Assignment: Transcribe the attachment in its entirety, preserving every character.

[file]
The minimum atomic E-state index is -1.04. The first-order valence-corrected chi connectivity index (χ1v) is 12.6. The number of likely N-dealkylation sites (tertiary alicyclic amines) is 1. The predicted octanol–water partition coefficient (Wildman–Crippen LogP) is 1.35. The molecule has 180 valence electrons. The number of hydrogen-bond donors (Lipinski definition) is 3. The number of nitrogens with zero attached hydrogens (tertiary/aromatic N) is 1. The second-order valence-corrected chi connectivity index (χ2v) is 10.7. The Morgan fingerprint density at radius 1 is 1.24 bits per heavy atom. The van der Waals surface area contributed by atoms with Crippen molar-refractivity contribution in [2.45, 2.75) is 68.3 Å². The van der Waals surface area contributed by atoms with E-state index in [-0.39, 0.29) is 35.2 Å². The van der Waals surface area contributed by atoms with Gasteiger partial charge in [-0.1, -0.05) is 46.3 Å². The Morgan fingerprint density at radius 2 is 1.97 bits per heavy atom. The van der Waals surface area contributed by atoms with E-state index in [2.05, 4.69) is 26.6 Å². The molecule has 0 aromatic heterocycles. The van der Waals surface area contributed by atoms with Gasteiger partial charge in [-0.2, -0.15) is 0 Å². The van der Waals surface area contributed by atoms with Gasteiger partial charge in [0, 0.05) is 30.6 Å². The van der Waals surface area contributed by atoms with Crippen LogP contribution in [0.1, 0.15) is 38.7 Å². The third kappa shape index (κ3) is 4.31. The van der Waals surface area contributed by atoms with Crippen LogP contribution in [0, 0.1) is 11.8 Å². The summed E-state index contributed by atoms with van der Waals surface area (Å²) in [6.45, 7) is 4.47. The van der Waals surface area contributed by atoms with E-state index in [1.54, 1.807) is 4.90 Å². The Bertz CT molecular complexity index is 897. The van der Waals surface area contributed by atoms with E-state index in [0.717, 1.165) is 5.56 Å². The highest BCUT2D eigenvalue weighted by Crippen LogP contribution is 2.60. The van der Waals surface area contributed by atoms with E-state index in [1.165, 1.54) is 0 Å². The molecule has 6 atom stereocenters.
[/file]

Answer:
The minimum atomic E-state index is -1.04. The first-order valence-corrected chi connectivity index (χ1v) is 12.6. The number of likely N-dealkylation sites (tertiary alicyclic amines) is 1. The predicted octanol–water partition coefficient (Wildman–Crippen LogP) is 1.35. The molecule has 180 valence electrons. The number of hydrogen-bond donors (Lipinski definition) is 3. The number of nitrogens with zero attached hydrogens (tertiary/aromatic N) is 1. The second-order valence-corrected chi connectivity index (χ2v) is 10.7. The Morgan fingerprint density at radius 1 is 1.24 bits per heavy atom. The van der Waals surface area contributed by atoms with Crippen molar-refractivity contribution in [2.45, 2.75) is 68.3 Å². The van der Waals surface area contributed by atoms with E-state index in [-0.39, 0.29) is 35.2 Å². The van der Waals surface area contributed by atoms with Gasteiger partial charge in [-0.1, -0.05) is 46.3 Å². The Morgan fingerprint density at radius 2 is 1.97 bits per heavy atom. The van der Waals surface area contributed by atoms with E-state index in [2.05, 4.69) is 26.6 Å². The molecule has 0 aromatic heterocycles. The van der Waals surface area contributed by atoms with Gasteiger partial charge in [-0.2, -0.15) is 0 Å². The van der Waals surface area contributed by atoms with Gasteiger partial charge in [0, 0.05) is 30.6 Å². The van der Waals surface area contributed by atoms with Crippen LogP contribution in [0.1, 0.15) is 38.7 Å². The third kappa shape index (κ3) is 4.31. The van der Waals surface area contributed by atoms with Crippen LogP contribution in [0, 0.1) is 11.8 Å². The summed E-state index contributed by atoms with van der Waals surface area (Å²) in [6.45, 7) is 4.47. The van der Waals surface area contributed by atoms with E-state index in [1.54, 1.807) is 4.90 Å². The Bertz CT molecular complexity index is 897. The van der Waals surface area contributed by atoms with E-state index in [0.717, 1.165) is 5.56 Å². The highest BCUT2D eigenvalue weighted by Crippen LogP contribution is 2.60. The van der Waals surface area contributed by atoms with E-state index in [1.165, 1.54) is 0 Å². The molecule has 6 atom stereocenters.